Are you struggling to make sense of all the data you come across? Collecting is easier than analyzing and organizing it to meet your online marketing objectives. Understanding how data is classified is the first step towards reaping its immense benefits.
1. Data Categorization
Customers inform you about their preferences every time they interact with your brand. Data is generated in an intricate ecosystem composed of:
Every consumer gadget generates data. The most ubiquitous is the smartphone. They’re carried everywhere and provide important data such as location, shopping preferences, and call lengths. The Internet of Things is turning more gadgets into smart devices capable of relaying data. Examples are smart TVs, set-top-boxes, thermostats, wearables, kitchen appliances, and security systems.
- Delivery process
It involves systems that relay data to and from the consumer. Content delivery is done through the web, ad servers, search engines, social media sites, email among many other channels.
- Collection and Storage
You can collect and store user activity through surveys, POS systems, web analytics, operating systems, browsers, and digital beacons. Customer Relationship Management (CRM) and Data Management Platform (DMP) systems also offer unified solutions for managing data.
By analyzing collected data, you can figure out how to use it to power your online advertising strategy.
2. Common Types of Data
Data is generally classified under the following common types:
- Declared vs Inferred Data
Declared data is submitted through direct interaction with your brand. This type of undiluted, first party data is valuable because it’s offered explicitly by the consumer. It also contains information that’s useful for targeted advertising, such as age, gender, product preferences, contact details, and hobbies. These come in handy for long term engagements with the consumer.
Inferred data, on the other hand, is gleaned from user behavior when interacting with your product. Examples are the pages their social media profiles like and comment on, videos they watch online, and locations they check into. Although this information is also useful, it’s not completely accurate. For example, you may know a user’s interests without being sure about their gender.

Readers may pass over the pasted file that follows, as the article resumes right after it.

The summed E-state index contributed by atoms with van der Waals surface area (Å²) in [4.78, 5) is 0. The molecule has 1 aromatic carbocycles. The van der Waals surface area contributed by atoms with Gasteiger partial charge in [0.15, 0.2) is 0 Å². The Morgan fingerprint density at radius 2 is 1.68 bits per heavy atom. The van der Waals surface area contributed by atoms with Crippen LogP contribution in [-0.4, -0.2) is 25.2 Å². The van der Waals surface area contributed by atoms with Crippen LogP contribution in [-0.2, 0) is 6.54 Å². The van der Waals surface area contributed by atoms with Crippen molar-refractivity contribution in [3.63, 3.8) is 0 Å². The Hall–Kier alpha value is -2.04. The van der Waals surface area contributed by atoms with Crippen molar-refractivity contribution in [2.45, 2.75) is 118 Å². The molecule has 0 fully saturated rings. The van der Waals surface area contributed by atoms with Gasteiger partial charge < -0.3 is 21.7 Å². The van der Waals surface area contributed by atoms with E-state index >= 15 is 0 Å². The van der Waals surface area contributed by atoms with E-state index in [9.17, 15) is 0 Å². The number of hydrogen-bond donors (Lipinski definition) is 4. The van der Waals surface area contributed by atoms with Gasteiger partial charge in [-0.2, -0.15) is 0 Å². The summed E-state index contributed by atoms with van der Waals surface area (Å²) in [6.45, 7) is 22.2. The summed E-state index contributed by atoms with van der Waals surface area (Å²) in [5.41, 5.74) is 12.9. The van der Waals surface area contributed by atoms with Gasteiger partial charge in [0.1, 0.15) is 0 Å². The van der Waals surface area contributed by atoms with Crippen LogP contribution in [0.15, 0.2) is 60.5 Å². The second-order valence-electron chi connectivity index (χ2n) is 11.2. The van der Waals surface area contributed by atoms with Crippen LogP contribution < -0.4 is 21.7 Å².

It’s best to combine the two if you want maximum accuracy. Declared data can be cross-checked with inferred data to verify that the information given aligns with the user’s online behavioral patterns.
- Observed Data
This data is collected by observing a consumer’s association with a specific product or section. Even without making a purchase, the visitor will offer enough information to allow retargeting.
- Intent Data
It shows a user’s intention to purchase your product in the near future. This could be via the keywords used in search engines, the kinds of products, images and videos they view and doing product comparisons. Intent data is also perfect for retargeting purposes.
- Interest Data
Based on a consumer’s interest in certain products, you can tweak your advertising campaign to suggest related products to them. For example, a consumer who’s interested in tech-related blogs will be more likely to purchase the latest electronic gadgets.
3. Types of Targeting
To succeed in online advertising, you should be conversant with the 6 main types of targeting:
- Data Targeting
Data collection methods have a huge influence on targeting. The three main types of data are 1st party, 2nd party and 3rd party data. 1st party data comes directly from the consumer. Other than being submitted through surveys, registrations and social media interactions, it’s also collected from observing behavioral patterns.
As an online marketer, this is the kind of data you should aim for. Not only is it accurate, it also costs less to collect compared to other data types. 2nd party data is purchased directly from a company that owns it, without involving a middleman. 3rd party data is acquired from data aggregators, who in turn buy it from the original owners. 1st and 3rd parties are the most popular forms of data used in targeting.
- IP Targeting
It uses a device’s IP address to determine the type of ads the user might be interested in. Data privacy laws are increasingly restricting this practice, especially in Europe.
- Contextual Targeting
This method shows ads that are relevant to a particular website’s category. For example, apparel websites only show fashion-related advertising.
- Contextual Keyword Targeting
This is similar to contextual targeting but more specific. Ads are only served to web pages that have certain specified keywords.
Also known as cookie targeting, it’s an extremely effective marketing method due to its high conversion rates. When consumers visit your website, a small piece of code known as a cookie is dropped in their browser.
This code will follow and track their behavior across the internet, long after they’ve left your site. Showing them your ads even when on competitor websites makes it more likely to buy from you.
Now that you have a better grasp of how online data works, you can fine-tune your digital marketing solutions accordingly. Professional data collection, organization and analysis not only saves costs but also increases sales in the long term.